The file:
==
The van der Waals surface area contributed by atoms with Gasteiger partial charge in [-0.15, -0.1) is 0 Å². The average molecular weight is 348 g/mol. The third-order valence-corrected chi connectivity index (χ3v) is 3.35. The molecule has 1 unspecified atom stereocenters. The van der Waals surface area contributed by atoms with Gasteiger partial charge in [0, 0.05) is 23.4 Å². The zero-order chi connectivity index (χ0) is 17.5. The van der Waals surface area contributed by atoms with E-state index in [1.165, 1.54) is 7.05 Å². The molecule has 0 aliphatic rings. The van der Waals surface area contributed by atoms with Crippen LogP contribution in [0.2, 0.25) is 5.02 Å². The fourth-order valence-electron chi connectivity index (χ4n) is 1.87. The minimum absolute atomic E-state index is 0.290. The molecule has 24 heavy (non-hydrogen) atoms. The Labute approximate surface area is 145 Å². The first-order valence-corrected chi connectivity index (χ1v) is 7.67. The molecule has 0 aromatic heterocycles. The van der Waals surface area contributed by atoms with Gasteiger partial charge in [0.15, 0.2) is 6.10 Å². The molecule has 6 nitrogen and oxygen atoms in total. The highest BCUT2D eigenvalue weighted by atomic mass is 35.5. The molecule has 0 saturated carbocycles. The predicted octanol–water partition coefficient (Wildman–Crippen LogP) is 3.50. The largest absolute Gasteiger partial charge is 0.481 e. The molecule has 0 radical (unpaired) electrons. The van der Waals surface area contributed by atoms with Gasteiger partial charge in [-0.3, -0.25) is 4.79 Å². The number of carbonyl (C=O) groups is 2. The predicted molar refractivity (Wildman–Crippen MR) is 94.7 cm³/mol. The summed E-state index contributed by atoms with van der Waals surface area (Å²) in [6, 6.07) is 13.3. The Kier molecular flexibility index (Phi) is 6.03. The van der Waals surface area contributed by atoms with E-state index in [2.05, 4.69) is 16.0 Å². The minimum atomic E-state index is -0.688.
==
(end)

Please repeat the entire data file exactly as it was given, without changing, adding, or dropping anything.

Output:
The van der Waals surface area contributed by atoms with Gasteiger partial charge in [-0.15, -0.1) is 0 Å². The average molecular weight is 348 g/mol. The third-order valence-corrected chi connectivity index (χ3v) is 3.35. The molecule has 1 unspecified atom stereocenters. The van der Waals surface area contributed by atoms with Gasteiger partial charge in [0, 0.05) is 23.4 Å². The zero-order chi connectivity index (χ0) is 17.5. The van der Waals surface area contributed by atoms with E-state index in [1.165, 1.54) is 7.05 Å². The molecule has 0 aliphatic rings. The van der Waals surface area contributed by atoms with Crippen LogP contribution in [0.2, 0.25) is 5.02 Å². The fourth-order valence-electron chi connectivity index (χ4n) is 1.87. The minimum absolute atomic E-state index is 0.290. The molecule has 24 heavy (non-hydrogen) atoms. The Labute approximate surface area is 145 Å². The first-order valence-corrected chi connectivity index (χ1v) is 7.67. The molecule has 0 aromatic heterocycles. The van der Waals surface area contributed by atoms with Gasteiger partial charge in [0.15, 0.2) is 6.10 Å². The molecule has 6 nitrogen and oxygen atoms in total. The highest BCUT2D eigenvalue weighted by atomic mass is 35.5. The molecule has 0 saturated carbocycles. The predicted octanol–water partition coefficient (Wildman–Crippen LogP) is 3.50. The largest absolute Gasteiger partial charge is 0.481 e. The molecule has 0 radical (unpaired) electrons. The van der Waals surface area contributed by atoms with Gasteiger partial charge in [-0.3, -0.25) is 4.79 Å². The number of carbonyl (C=O) groups is 2. The predicted molar refractivity (Wildman–Crippen MR) is 94.7 cm³/mol. The summed E-state index contributed by atoms with van der Waals surface area (Å²) in [6, 6.07) is 13.3. The Kier molecular flexibility index (Phi) is 6.03. The van der Waals surface area contributed by atoms with E-state index in [2.05, 4.69) is 16.0 Å². The minimum atomic E-state index is -0.688.